New rules for employee-independent contractor controversies.

For many years, a central issue in the employer-IRS employment tax controversy was the status of some workers. There were questions about whether particular individuals were employees (in which case employment taxes had to be withheld by the recipient of the workers services [the service recipient]) or whether they functioned as independent contractors (in which case withholding was not required).

Typically, this analysis depends heavily on the facts of the workers individual situation and focuses on factors relating to the kind and degree of control the service recipient exercises.

Similarly, such a determination also is an issue when a service recipient qualified under section 530 of the Revenue Act of 1978. Under that provision, if the service recipient satisfied several requirements (basically dealing with consistent and reasonable treatment of workers), it could treat workers as independent contractors and the IRS was prohibited from questioning or reclassifying their status.

Traditionally, the sole means of challenging an IRS worker reclassification was to pay the taxes in question and file a suit for refund in either the district court or the Court of Federal Claims. However, the Taxpayer Relief Act of 1997 included a provision that now allows the Tax Court to review IRS determinations of worker status, thereby giving taxpayers another avenue to pursue. In addition, the Tax Court now has prepayment jurisdiction over such challenges, and the taxpayer may elect to have the case tried under the Tax Courts simplified small-case procedures if the amount of employment tax in dispute is $50,000 or less for each calendar quarter involved.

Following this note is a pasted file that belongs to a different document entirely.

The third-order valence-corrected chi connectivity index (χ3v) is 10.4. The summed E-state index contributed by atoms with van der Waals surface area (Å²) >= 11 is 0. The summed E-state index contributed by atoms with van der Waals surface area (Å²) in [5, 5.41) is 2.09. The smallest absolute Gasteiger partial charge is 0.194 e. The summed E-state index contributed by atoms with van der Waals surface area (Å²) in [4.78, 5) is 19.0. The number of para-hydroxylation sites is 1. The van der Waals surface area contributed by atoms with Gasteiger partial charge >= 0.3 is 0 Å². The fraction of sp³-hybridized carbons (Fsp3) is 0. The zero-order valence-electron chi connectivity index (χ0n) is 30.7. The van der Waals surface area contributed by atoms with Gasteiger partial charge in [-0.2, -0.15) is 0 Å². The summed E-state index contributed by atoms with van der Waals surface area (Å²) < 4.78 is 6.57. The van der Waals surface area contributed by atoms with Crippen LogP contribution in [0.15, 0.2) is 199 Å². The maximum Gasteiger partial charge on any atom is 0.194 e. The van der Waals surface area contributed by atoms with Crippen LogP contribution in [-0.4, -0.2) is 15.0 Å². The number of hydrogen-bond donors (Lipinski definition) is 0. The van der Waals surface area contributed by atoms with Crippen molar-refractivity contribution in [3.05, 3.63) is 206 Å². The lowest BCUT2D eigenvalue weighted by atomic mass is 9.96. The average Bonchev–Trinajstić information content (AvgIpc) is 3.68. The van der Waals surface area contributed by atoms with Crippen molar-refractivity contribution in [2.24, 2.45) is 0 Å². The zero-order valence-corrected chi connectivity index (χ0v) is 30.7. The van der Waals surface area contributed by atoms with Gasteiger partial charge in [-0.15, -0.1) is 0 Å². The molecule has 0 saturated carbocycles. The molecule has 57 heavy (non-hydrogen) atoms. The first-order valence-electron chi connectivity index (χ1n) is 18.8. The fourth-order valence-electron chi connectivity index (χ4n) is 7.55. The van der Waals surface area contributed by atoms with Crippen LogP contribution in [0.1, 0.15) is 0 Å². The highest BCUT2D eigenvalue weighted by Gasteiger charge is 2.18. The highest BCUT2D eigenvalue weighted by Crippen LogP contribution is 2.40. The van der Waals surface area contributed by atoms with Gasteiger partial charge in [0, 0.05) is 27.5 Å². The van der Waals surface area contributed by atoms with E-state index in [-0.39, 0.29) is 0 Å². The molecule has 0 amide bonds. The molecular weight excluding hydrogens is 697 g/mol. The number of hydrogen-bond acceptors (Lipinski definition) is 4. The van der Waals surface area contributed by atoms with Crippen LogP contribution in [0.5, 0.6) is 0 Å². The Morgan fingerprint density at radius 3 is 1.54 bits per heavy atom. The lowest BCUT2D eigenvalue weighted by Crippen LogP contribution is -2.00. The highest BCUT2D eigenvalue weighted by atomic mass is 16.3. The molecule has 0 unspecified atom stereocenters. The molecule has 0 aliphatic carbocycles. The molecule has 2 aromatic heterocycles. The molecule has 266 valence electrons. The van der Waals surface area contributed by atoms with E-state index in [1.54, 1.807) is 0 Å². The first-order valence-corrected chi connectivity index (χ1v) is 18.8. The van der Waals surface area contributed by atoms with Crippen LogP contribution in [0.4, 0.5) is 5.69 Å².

NOTICE 98-43 The IRS recently issued notice 98-43, which addresses some of the issues involved and explains the procedures available under this new alternative.

Tax Court jurisdiction. Under this notice, the Tax Courts jurisdiction is somewhat limited; the court may not decide employment-related issues that do not arise under the employment tax laws. For example, the Tax Court may not consider the classification of workers as employees for pension purposes or the proper treatment of individual deductions. It may decide only worker classification and section 530 issues resulting from an IRS examination and not from other service determinations (such as letter rulings).

Eligible taxpayers. Only the person for whom the services are provided may file for a refund in Tax Court. Thus, neither the individual workers nor an indirectly involved third party may seek Tax Court review of the IRSs determinations.

Determination requirement. For the new provision to apply, the IRS must have made a determination about the status of a worker or the applicability of section 530 relief. This word is narrowly defined; a statutory notice disallowing a refund claim will not suffice.

As a prerequisite for seeking Tax Court review, a taxpayer must have received a Notice of Determination from the IRS that informs the taxpayer of the opportunity to seek Tax Court review and provides information on how to do so. Attached to this notice is a schedule, showing each kind of tax asserted to be due and the proposed adjustments by calendar quarter. (Such amounts are intended to enable the taxpayer to determine whether it is eligible to elect the small-case Tax Court procedures.)

Unless (or until) a taxpayer has received a Notice of Determination, the Tax Court may not begin review of the IRSs determinations regarding worker classification issues. Once the service mails out a Notice of Determination to a taxpayer, the taxpayer has 90 days in which to file a Tax Court petition.

For a detailed discussion of this and other recent developments, see the Tax Clinic, edited by Joseph Tapajna, Steven Corrick and William Ciesar, in the November 1998 issue of The Tax Adviser .

Nicholas Fiore, editor
The Tax Adviser


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